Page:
Can the bioeconomy help tackle future environmental challenges? Zero carbon by 2050: utopia or challenge?

Reducing your carbon footprint while remaining competitive: these are goals that at first sight seem to be incompatible, yet the ambition of a carbon-free world is tomorrow’s economical and societal challenge.



Interview with Christophe Rupp-Dahlem, President of the Industry Agro Resources cluster (IAR) and Director of Global Public Affairs, Roquette Group.


A collective awareness is leading industries to commit to an ecological transition: from biomass to a bioeconomy, green growth is a challenge that will shape the world’s future. At the heart of energy policies, decarbonisation appears to have become a global goal.

Replacing components that come from the petrochemical industry with renewable resources is a process still subject to economic constraints, yet could respond to future challenges.

The Industry Agro Resources cluster (IAR) is a major player in France’s bioeconomy and with 450 members, includes world leaders in the production and processing of biomass, such as Roquette. Roquette is a pioneer in plant protein research.


Supporting players with their innovation projects in favour of the bioeconomy is the purpose of the IAR cluster, to which Christophe Rupp-Dahlem has dedicated more than 10 years of his life. The cluster’s president defines the bioeconomy as the biomass production and processing activities for food, industrial and energy production.

From the field to the consumer, agricultural materials are transformed into numerous solutions for industry and, everyday applications. Although plant-based chemistry existed long before the discovery of oil, it appears to be gradually regaining its place within the industry in response to climate challenges.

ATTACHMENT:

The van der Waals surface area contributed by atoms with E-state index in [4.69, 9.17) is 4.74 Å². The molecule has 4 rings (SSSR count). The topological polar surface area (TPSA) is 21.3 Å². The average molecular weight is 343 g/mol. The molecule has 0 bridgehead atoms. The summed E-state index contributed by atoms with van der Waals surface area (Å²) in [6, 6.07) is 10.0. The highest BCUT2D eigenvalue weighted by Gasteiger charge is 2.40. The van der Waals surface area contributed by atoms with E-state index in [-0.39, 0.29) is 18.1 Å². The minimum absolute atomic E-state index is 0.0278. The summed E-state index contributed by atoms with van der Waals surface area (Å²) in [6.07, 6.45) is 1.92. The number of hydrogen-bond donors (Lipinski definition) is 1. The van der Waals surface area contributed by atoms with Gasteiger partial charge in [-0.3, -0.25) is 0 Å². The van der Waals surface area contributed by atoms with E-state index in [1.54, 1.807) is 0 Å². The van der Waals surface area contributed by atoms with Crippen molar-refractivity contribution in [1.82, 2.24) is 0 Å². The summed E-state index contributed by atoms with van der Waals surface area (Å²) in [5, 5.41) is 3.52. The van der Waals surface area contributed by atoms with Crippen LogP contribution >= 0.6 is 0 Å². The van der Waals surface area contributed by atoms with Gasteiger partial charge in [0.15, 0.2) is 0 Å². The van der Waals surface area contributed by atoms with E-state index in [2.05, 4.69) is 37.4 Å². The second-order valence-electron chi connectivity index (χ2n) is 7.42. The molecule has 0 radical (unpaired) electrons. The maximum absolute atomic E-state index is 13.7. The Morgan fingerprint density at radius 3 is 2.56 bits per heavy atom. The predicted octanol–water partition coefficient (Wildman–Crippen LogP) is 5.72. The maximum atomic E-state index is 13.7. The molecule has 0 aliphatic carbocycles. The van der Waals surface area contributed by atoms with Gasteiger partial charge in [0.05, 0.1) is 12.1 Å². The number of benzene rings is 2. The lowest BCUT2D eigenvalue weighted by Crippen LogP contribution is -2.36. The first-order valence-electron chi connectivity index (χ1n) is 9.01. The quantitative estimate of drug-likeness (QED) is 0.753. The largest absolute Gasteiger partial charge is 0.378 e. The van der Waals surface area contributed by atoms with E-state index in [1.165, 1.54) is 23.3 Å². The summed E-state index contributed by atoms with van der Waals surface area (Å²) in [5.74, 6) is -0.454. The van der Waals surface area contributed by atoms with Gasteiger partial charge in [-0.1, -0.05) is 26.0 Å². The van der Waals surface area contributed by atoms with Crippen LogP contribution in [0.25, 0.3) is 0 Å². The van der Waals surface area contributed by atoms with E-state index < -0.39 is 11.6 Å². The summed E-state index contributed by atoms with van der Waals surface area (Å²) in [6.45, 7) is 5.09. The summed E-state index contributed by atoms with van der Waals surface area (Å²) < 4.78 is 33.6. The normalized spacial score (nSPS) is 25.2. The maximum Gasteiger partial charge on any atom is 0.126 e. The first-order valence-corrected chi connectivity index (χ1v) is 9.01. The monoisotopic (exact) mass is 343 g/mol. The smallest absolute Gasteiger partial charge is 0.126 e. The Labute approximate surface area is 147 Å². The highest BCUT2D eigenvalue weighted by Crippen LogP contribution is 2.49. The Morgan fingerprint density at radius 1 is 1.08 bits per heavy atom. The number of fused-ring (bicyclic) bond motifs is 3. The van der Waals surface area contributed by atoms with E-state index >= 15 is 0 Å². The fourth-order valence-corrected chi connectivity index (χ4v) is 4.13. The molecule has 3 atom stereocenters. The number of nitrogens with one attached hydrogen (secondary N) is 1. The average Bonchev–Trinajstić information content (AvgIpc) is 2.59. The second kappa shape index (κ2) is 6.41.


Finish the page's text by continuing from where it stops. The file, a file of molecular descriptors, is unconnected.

Today, more and more firms want to reduce their carbon footprint by using bio-sourced molecules, but price still appears to impede their development.


Among the 17.5 million people concerned by the bioeconomy in Europe, the food processing market alone accounts for 50% of outlets in terms of volume.


Other sectors, such as cosmetics or pharmaceuticals, are developing from the use of biomass to develop by replacing controversial components or by creating products that stand out and offer new properties.

The target to achieve 20% of chemicals produced from renewable resources has not yet been reached, but trends are optimistic, particularly in speciality markets where new applications are developing, such as paints and varnishes, while bio-sourced products are favoured by the introduction of laws that regulate the environmental impact of products.

As a producer of process fluids and an active member of the IAR, Climalife has been at the forefront of bio-sourced molecule research: from betaine to plant fermentation in its formulations, Climalife can today testify to the growing interest of clients in its niche products.


Decarbonisation : a growth and performance lever for the industry?

As fossil resources become increasingly scarce, biomass not only preserves them but could also be a factor in the performance of industries.


Energy efficiency, cost control, product diversification and the development of the circular economy all serve to boost competitiveness effectively.

Stepping up research into industrial biotechnologies and procedures that use far less energy and are therefore of greater benefit to the life cycle of a product would enable the industry to prepare for the future at a time when many companies are committing themselves to a zero carbon roadmap.

Investing in innovation to prepare for the molecules of the future and working side by side to convince interested markets is key to the future of bio-sourced products.

There are opportunities to be found in innovative products that have a better carbon footprint than oil-based products on the market. The development of bio-sourced products clearly still remains tied to the price of oil and the right combination of investment costs and environmental impact must be found for the future. 




« Tomorrow’s challenge for the industry is to learn how to implement decarbonisation by trying to limit CO2 emissions associated with energy use and processing procedures. » concludes Christophe Rupp-Dahlem.